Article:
A new study could help millions of people who suffer from ringing in the ears, known as tinnitus.
MINEAPOLIS, Minnesota – A new study is the largest and longest-running clinical trial ever conducted in the field of tinnitus.
Tinnitus is the perception of noise or ringing in the ears, according to the Mayo Clinic. It affects 10-15% of people worldwide.
“It rings in my ears all the time. 24/7,”
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But new research hopes to help those suffering from it. Hubert Lim, an associate professor at the University of Minnesota, is the senior author of the study.
“There is an ongoing hypothesis or idea that tinnitus is caused by some form of hearing loss. Maybe not everyone, but a large number of people will have some lack of information in their hearing system and as a result the brain will try to compensate for this. We still don’t fully know why, but in many of these individuals their brains try to compensate, but overcompensate, “Lim explained.
Lim is also the Chief Scientific Officer of Neuromod Devices Limited, an Irish medical device company that sponsored the study.
The device for treating tinnitus, now called Lenire, was developed by Neuromod. It pairs the sound with electrical stimulation of the tongue to treat tinnitus.
“Kind says to the brain, ‘Hey, that’s important.’ Listen to these sounds. Not only does sound enter, but we actually stimulate another modality to make the brain more aware of it. Then we switch it, different sounds switch around different neurons in your brain, and the idea then is that the brain can start to detach or focus away from that noise in your ears, “Lim said.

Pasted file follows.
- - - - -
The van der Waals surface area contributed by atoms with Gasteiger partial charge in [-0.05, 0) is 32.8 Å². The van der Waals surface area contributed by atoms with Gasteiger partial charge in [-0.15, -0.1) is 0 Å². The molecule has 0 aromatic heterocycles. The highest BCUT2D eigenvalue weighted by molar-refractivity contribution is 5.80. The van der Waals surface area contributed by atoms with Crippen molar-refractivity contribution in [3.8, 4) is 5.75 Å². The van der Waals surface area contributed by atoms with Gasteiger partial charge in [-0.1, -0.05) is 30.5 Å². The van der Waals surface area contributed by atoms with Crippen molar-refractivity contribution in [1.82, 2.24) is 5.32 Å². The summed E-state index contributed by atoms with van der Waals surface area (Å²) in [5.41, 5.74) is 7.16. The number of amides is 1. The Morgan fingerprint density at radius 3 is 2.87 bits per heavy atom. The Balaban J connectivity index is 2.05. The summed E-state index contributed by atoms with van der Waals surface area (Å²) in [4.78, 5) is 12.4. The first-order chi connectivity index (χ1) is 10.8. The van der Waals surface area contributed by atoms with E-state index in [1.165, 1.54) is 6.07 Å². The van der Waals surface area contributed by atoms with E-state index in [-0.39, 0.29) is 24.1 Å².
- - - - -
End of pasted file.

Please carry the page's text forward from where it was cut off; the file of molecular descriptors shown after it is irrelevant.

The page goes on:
The survey included 326 participants and was conducted between 2016-2019. For the test, participants were asked to use the device for 60 minutes every day for 12 weeks.
The results showed that about 86% of participants responding to treatment reported an improvement in the severity of tinnitus symptoms, and more than 80% had long-term improvements 12 months after treatment.
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According to Lim, improvements do not necessarily mean the strength of the noise in the noise in the ears, although this can happen.
“So it’s more about how they feel … the stress, the reaction, the heaviness, the severity of the tinnitus symptoms,” Lim said.
77.8% of participants said they would recommend the device to other people with tinnitus.
“We don’t eliminate or treat tinnitus … think about it as we moisturize it, reduce it, and hopefully that’s enough to reduce the reaction to it so people can get on with their daily lives,” Lim said .
Saucedo has been living with tinnitus for five years and is in a clinical trial involving cognitive-behavioral therapy. His advice for those who experience tinnitus is to try to continue to live normally, except for visits to places that are very loud, such as concerts.
For those who want to watch out for noise levels, Saucedo recommends using an app on your phone that measures decibels in your environment.
But although Sausedo has learned ways to control his tinnitus, he said clinical trials like this give him hope.
“We who have severe tinnitus experience it 24/7. So I know that even if we had a few hours of relief, that would be very valuable,” Sausedo said.
The device is available in Europe, and Neuromod is working to obtain FDA approval in the United States. Lim, meanwhile, said they were completing another clinical trial and continuing their research.